I have been wanting to go to San Francisco’s Bourbon and Branch for a long time (attempted to go last time I was in SF with friends but the bar was closed for a private event), and now there is even more reason to visit the charming Tenderloin district: The Wilson.
Via Alcademics: “To get into The Wilson, also known as the Wilson and Wilson Private Detective Agency, you make a reservation and enter at the main door of Bourbon & Branch. You’re escorted through the bar to a locked interior room near one of the bathrooms. Inside you’re given an envelope that contains the menu, which is split into Aperitifs, Mains, and Digestifs. You can order drinks a la carte at $12 or get one from each category for $30. There is also a small section for punches that are served out of a teapot for $40.”
This sounds spectacular. Or does it? My one friend commented: “I’m wavering between thinking this is cool and thinking this is super-pretentious…right?” I think the key, as Alcademics points out, is that the goal of having the smaller room is increased interaction between the bartenders and the customers (which I love). Regardless of perceived pretentiousness, I’m sold, and hope to visit soon. In fact, this has inspired my newest business venture with one of my best friends:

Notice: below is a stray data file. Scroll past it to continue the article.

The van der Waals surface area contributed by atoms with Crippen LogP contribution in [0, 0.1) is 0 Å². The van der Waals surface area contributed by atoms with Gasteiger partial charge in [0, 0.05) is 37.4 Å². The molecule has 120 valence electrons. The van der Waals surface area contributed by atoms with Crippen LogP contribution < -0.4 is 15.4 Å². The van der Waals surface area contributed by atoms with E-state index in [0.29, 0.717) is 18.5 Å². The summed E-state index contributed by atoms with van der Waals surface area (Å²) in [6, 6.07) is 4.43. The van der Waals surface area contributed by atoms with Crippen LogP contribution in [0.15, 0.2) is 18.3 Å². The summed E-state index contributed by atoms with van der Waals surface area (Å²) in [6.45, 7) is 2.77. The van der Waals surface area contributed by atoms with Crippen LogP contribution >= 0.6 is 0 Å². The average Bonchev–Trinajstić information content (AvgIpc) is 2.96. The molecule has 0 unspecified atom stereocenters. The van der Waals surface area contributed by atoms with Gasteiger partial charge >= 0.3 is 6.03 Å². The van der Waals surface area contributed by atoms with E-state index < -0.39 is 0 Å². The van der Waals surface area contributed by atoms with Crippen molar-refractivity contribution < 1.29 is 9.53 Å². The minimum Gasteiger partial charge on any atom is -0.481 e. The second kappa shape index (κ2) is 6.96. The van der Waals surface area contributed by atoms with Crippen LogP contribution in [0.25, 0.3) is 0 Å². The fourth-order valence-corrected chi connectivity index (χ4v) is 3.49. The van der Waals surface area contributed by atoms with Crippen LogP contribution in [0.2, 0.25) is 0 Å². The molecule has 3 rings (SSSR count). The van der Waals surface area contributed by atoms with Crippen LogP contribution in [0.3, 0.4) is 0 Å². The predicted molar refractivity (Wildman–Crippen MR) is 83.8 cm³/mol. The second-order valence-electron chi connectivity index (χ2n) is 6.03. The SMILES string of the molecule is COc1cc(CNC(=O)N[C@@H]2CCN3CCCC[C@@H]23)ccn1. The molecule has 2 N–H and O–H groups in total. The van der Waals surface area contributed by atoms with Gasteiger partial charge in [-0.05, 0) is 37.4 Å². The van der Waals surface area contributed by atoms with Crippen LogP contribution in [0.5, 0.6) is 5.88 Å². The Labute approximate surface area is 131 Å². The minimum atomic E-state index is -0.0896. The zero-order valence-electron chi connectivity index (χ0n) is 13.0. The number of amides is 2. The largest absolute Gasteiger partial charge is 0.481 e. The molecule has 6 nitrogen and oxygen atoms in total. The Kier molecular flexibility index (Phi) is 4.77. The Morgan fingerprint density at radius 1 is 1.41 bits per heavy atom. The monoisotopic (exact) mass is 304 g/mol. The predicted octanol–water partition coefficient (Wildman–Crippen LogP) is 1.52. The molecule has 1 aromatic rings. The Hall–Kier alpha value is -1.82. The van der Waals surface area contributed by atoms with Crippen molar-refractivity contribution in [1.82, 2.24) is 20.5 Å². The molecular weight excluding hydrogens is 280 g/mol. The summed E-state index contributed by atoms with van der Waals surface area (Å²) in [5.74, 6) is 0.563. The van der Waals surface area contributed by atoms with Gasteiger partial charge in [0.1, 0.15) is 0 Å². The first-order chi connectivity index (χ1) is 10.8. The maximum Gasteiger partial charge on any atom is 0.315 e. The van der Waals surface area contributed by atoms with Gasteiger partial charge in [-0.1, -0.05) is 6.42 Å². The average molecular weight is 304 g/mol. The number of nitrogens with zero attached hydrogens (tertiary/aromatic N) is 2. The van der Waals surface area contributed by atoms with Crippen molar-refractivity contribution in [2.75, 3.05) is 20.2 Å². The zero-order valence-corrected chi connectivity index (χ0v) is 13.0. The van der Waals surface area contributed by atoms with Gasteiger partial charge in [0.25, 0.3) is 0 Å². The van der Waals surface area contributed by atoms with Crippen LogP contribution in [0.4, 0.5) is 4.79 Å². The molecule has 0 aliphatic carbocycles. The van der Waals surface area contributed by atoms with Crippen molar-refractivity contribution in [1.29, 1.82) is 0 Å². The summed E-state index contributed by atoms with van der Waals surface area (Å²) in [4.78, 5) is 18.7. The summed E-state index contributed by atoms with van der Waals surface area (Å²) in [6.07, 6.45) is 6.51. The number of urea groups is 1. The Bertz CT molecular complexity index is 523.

(Conversation over email) Me: I see where this trend is headed…we need to open a bar within a bar within a bar.
Him: I say we reserve a booth every night (but a different booth every night) and open our bar within a bar within a bar at a secret booth location that changes every night. People can follow us on Twitter to know what booth we’ll be at. But we’ll probably lie on our Twitter to throw them off.
Me: That is the best idea ever. We are going to be very rich and very drunk.
Him: Or, at the very least, very drunk.